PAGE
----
Mercedes-Benz is using the Paris Motor Show to highlight its AMG performance arm, and now we know that its plans go even beyond its GT supercars, including the GT R and freshly-debuted GT C Roadster. At a pre-show press conference, AMG dropped the bombshell that it will enter the most extreme segment in the auto industry, by building a hypercar, and we have exclusive details on how much the car will cost, and when we can expect it.

First off, this is really the closest thing in the world to a road-going F1 car, much like the upcoming Aston Martin AM-RB 001. It will have a 1.6-liter turbo engine, rear-wheel-drive, and a fast-discharge electric hybrid system like the racer. Expect similar power to the Mercedes racecar, around 1000 hp.

In talking with Tobias Moers, head of Mercedes-AMG, we're able to shed some light on Affalterbach's ultimate halo. First, we have an idea of when to expect the car. "Two years," Moers says, adding first deliveries would occur in "late '18 or '19."

"Everything is dedicated in this car, it's all new."


Moers didn't give speed numbers or targets, but did say "it's not something we'll be chasing for." The AMG head insinuated that this would be an ultra-performance Formula 1 car made legal for the street, but they're not looking to get involved in the top-speed wars. It will be more than adequate, with an intense focus on dynamics and thermal engineering.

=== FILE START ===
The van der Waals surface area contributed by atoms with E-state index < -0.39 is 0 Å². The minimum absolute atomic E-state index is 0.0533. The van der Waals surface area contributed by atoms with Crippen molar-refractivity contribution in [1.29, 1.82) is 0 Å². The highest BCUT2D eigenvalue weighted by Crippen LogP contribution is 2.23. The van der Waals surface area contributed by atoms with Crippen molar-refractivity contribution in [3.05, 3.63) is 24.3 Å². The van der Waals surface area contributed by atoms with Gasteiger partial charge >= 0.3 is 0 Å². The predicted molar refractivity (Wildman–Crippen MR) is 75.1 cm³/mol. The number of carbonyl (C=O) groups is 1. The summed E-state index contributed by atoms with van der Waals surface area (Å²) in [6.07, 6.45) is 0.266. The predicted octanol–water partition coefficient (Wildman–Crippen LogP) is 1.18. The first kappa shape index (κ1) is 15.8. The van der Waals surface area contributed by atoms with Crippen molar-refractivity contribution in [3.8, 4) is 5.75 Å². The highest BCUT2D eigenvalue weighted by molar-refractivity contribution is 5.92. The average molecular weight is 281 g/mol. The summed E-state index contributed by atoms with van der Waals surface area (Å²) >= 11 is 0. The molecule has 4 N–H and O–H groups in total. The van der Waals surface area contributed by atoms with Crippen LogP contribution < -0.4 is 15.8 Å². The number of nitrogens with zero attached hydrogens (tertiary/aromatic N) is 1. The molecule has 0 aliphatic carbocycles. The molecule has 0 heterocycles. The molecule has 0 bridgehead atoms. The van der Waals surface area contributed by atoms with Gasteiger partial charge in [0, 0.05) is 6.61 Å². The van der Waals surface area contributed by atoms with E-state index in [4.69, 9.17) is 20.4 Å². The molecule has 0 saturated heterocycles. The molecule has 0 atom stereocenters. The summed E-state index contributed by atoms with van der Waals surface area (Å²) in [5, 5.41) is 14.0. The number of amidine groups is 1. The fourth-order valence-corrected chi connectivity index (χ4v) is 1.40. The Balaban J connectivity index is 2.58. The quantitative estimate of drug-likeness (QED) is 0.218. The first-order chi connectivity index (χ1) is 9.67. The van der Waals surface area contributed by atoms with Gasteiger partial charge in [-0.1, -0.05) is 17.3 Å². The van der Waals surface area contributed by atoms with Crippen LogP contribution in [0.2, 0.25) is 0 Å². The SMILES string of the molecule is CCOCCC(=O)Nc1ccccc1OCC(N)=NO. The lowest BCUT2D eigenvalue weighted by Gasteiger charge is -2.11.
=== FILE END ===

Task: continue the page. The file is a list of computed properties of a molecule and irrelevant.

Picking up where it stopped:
"This is a very ambitious project, and it took us a while to figure out how it works, and how we can do it." Moers says the AMG hypercar won't share a platform, and that "everything is dedicated in this car, it's all new."

That said, Moer insists the car will be reliable, not a fragile collector car. "If you really examine a deep dive on the life of a Formula 1 engine and overlay that with the life of a road car engine, it's not that dissimilar. The stresses a Formula 1 engine goes through in its life cycles are incredible, especially compared to the stresses in a road-car engine...there are some small things that we would have to change, but they are smaller than you might think."

The engine won't hit the 15,000 rpm plateau that we see in Formula 1, but "It will still rev out to more than 10,000 rpm, closer to 11,000 as a road car," said Moers. Which is incredible. The car will also feature technology that's banned in F1, like active aerodynamics.

While the price gap between the new AMG king, the GT R, and Affalterbach's future hypercar is substantial, Moers made it clear that no other car is in development that would come between the two.

"Maybe $2 million, or a little under."



And speaking of price, we asked Moers if this was a million-dollar car, or more in the mult-million stratosphere with the Bugatti Chiron and Aston Martin AM-RB 001. "A little less than those," he said referring to the ultimate hypers. "Maybe $2 million, or a little under." Moers added that there was still a lot of time until exact and final pricing would be decided, but the timing to announce the car was right. "It opens up the future of AMG. Then it's up to us to define the future of performance, and hypercars."

Michael Taylor contributed additional material to this report.

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